Król Roger’s music is beautiful – but overwhelmed by constant symbolism

The production makes it very clear what we are supposed to think, which sadly detracts from the variety and ambiguity the composer worked into his score. 

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Król Roger
Royal Opera House, London WC2

As soon as the lights come up on the enormous sculpture of a face, you know what you are supposed to think about the Royal Opera House’s take on Karol Szymanowski’s opera Król Roger. This early-20th-century piece by the often-neglected Polish composer is all about inner conflict, and the mesmerising light show that plays across the gigantic features during the overture gives you a visual representation of the competing demands of ego and super-ego.

It’s a subtle and impressive display: the features appear to shift and flicker, a glorious accompaniment to the music. Even before the monarch begins to sing, we have been drawn into his struggle between sensual temptation and religious ­conformity. What with the glittering harmonic brilliance of Szymanowski’s music underscoring this imposing vision, it is several moments before you notice the man kneeling before the great face. He is dwarfed by it – when he stands, his head barely reaches above its lips – and yet this is Król Roger, ruler of a kingdom and the human embodiment of power.

The historical figure who inspired this character, King Roger II of Sicily, ruled in the 12th century, but Kasper Holten’s new production appears to place him nearer the time the work was composed – the 1920s. Double-breasted suits, bobbed hair and cloche hats abound. Yet Roger resists definition. Who is he, this king who bows before the implacable, unknown face?

Szymanowski and his cousin Jarosław Iwaszkiewicz, who wrote the libretto, revelled in creating and sustaining tension and uncertainty. As well as the historical connection, they drew on Euripides’s tragedy The Bacchae as well as the writings of Nietzsche for the heart v head dichotomy at the centre of their drama. Their Roger is a leader under siege, a king struggling to balance the enthusiasm his subjects and his wife feel towards a charismatic new prophet, known as the Shepherd, with the demands of the conservative, orthodox religion of his kingdom. In order better to evoke this, Szymanowski fashions the first act almost as a kind of oratorio, with chorus melodies inspired by the liturgy of the eastern Church underpinning the Shepherd’s alluring, soaring vocal lines.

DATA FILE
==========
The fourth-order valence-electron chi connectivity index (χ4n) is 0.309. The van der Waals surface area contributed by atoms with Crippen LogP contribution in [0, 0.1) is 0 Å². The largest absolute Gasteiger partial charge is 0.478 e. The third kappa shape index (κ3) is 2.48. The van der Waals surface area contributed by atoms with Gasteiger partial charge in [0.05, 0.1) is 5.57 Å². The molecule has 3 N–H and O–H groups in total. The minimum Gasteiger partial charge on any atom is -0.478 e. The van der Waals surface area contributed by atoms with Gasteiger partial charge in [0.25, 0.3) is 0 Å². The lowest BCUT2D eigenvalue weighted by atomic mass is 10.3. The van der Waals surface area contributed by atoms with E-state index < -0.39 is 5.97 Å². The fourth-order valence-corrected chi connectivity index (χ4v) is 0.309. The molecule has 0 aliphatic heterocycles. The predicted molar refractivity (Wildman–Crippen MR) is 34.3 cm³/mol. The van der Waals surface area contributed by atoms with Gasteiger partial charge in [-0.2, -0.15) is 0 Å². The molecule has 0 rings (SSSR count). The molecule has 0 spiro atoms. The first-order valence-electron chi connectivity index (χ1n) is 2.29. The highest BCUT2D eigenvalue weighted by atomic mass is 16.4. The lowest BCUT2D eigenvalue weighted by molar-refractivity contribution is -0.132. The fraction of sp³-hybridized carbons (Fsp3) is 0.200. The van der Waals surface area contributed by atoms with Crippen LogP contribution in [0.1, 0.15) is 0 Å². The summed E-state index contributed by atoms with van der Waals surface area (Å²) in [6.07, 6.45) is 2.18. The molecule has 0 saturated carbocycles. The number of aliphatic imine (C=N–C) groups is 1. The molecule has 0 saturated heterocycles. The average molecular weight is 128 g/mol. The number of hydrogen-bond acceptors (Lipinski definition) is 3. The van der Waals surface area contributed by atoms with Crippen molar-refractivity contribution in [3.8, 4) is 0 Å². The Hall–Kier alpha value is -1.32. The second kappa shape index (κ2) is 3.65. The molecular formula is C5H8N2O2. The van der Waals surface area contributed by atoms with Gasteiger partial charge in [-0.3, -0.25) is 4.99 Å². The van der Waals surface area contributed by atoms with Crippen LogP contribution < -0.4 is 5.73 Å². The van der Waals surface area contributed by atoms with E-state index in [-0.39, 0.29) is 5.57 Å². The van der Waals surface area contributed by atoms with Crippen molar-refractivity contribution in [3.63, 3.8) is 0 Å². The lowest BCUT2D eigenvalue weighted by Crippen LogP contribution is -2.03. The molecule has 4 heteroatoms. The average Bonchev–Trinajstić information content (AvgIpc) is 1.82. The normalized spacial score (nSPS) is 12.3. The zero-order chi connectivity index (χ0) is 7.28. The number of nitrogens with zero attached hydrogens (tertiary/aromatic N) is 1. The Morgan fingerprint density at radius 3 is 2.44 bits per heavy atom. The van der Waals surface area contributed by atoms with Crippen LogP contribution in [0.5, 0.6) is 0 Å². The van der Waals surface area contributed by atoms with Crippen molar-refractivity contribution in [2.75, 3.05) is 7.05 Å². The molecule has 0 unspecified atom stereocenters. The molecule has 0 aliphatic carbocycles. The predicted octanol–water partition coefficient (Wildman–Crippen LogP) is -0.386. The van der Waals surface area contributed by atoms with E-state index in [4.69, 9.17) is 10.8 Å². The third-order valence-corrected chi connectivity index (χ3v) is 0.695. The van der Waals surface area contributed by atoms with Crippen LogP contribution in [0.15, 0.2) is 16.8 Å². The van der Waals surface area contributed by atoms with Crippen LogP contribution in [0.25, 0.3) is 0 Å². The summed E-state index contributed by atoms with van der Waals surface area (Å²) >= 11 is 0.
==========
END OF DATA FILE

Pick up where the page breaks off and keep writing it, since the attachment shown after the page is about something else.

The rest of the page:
It is easy to be seduced by this music. Although Szymanowski was a modernist, he blended influences from Wagner, Strauss, Debussy and his fellow Pole Chopin in his impressionistic, richly textured style. The details of the composer’s private life are relatively unknown, perhaps unsurprisingly, as he was homosexual at a time when there was no public recognition or understanding of sexuality. Szymanowski did write a novel about Greek love, titled Efebos, but as only a fragment survives one shouldn’t seek many parallels between the composer and his protagonist.

The production makes it very clear at all times what we are supposed to think, which sadly detracts from the dazzling variety and ambiguity the composer worked into his score. This is particularly obvious in the second act, when the vast face spins round to expose Roger’s “inner life”, the rooms where he resides with his wife, Roxana. As Saimir Pirgu’s delicately floated high notes express the Shepherd’s siren call to the king, writhing, near-naked dancers creep up into his sanctum. Books, representing reason, are cast out. The duality and tension are right there in the music, Roxana’s stunningly chromatic, oriental-influenced melodies overlaying the more western harmonies used by her husband. The added symbolism feels heavy-handed.

Originally, Szymanowski and Iwaszkie­wicz envisaged a straightforward ending to the tale: the king is persuaded by the Shepherd and allows his instinctive, primal self to triumph. However, the composer thought better of this part-way through the writing process and produced the third act without the aid of his librettist. The result is a fascinating, ambiguous sequence in which the king goes in search of the Shepherd and his errant wife, but when the prophet departs Roger does not blindly follow him.

Instead, he takes centre-stage and delivers an extraordinary hymn in salute to the sun. It is the one moment in this production when relentless symbolism is allowed to recede, and it is superb. Mariusz Kwiecien stands bare-chested at the edge of the stage, the effort of delivering Roger’s final C major resolution clearly apparent. Yet this melody still contains hints of the Shepherd’s earlier motifs. “The chain of illusions breaks!” rumbles the king’s adviser Edrisi, looking on, though it is far from clear whose illusions have been fractured.

Caroline Crampton is a writer and podcaster. She was formerly an assistant editor at the New Statesman.

This article appears in the 14 May 2015 issue of the New Statesman, The Tory triumph